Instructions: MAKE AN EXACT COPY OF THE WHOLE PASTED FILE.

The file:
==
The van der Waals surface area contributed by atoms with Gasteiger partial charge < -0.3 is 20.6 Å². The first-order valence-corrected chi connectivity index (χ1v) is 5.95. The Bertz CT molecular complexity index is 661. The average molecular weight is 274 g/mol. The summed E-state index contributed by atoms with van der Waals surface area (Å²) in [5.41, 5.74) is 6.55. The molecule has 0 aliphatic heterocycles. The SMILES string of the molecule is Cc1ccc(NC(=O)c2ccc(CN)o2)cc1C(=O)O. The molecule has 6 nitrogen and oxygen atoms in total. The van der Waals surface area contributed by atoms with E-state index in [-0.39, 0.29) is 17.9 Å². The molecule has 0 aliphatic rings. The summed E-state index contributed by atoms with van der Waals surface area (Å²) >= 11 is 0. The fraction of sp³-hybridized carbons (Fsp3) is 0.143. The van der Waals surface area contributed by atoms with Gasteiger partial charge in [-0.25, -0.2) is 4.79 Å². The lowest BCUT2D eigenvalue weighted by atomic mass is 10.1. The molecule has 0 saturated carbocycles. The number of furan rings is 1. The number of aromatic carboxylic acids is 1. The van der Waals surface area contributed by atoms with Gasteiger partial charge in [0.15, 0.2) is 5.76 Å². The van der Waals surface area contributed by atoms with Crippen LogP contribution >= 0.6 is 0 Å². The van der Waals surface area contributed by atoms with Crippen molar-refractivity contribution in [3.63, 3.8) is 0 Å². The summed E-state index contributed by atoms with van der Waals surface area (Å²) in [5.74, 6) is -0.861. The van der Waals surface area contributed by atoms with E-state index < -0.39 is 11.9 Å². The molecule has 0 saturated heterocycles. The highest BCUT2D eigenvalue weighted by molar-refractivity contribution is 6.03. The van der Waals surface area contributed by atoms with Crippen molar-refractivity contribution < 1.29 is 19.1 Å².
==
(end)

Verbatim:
The van der Waals surface area contributed by atoms with Gasteiger partial charge < -0.3 is 20.6 Å². The first-order valence-corrected chi connectivity index (χ1v) is 5.95. The Bertz CT molecular complexity index is 661. The average molecular weight is 274 g/mol. The summed E-state index contributed by atoms with van der Waals surface area (Å²) in [5.41, 5.74) is 6.55. The molecule has 0 aliphatic heterocycles. The SMILES string of the molecule is Cc1ccc(NC(=O)c2ccc(CN)o2)cc1C(=O)O. The molecule has 6 nitrogen and oxygen atoms in total. The van der Waals surface area contributed by atoms with E-state index in [-0.39, 0.29) is 17.9 Å². The molecule has 0 aliphatic rings. The summed E-state index contributed by atoms with van der Waals surface area (Å²) >= 11 is 0. The fraction of sp³-hybridized carbons (Fsp3) is 0.143. The van der Waals surface area contributed by atoms with Gasteiger partial charge in [-0.25, -0.2) is 4.79 Å². The lowest BCUT2D eigenvalue weighted by atomic mass is 10.1. The molecule has 0 saturated carbocycles. The number of furan rings is 1. The number of aromatic carboxylic acids is 1. The van der Waals surface area contributed by atoms with Gasteiger partial charge in [0.15, 0.2) is 5.76 Å². The van der Waals surface area contributed by atoms with Crippen LogP contribution >= 0.6 is 0 Å². The van der Waals surface area contributed by atoms with Crippen molar-refractivity contribution in [3.63, 3.8) is 0 Å². The summed E-state index contributed by atoms with van der Waals surface area (Å²) in [5.74, 6) is -0.861. The van der Waals surface area contributed by atoms with E-state index < -0.39 is 11.9 Å². The molecule has 0 saturated heterocycles. The highest BCUT2D eigenvalue weighted by molar-refractivity contribution is 6.03. The van der Waals surface area contributed by atoms with Crippen molar-refractivity contribution < 1.29 is 19.1 Å².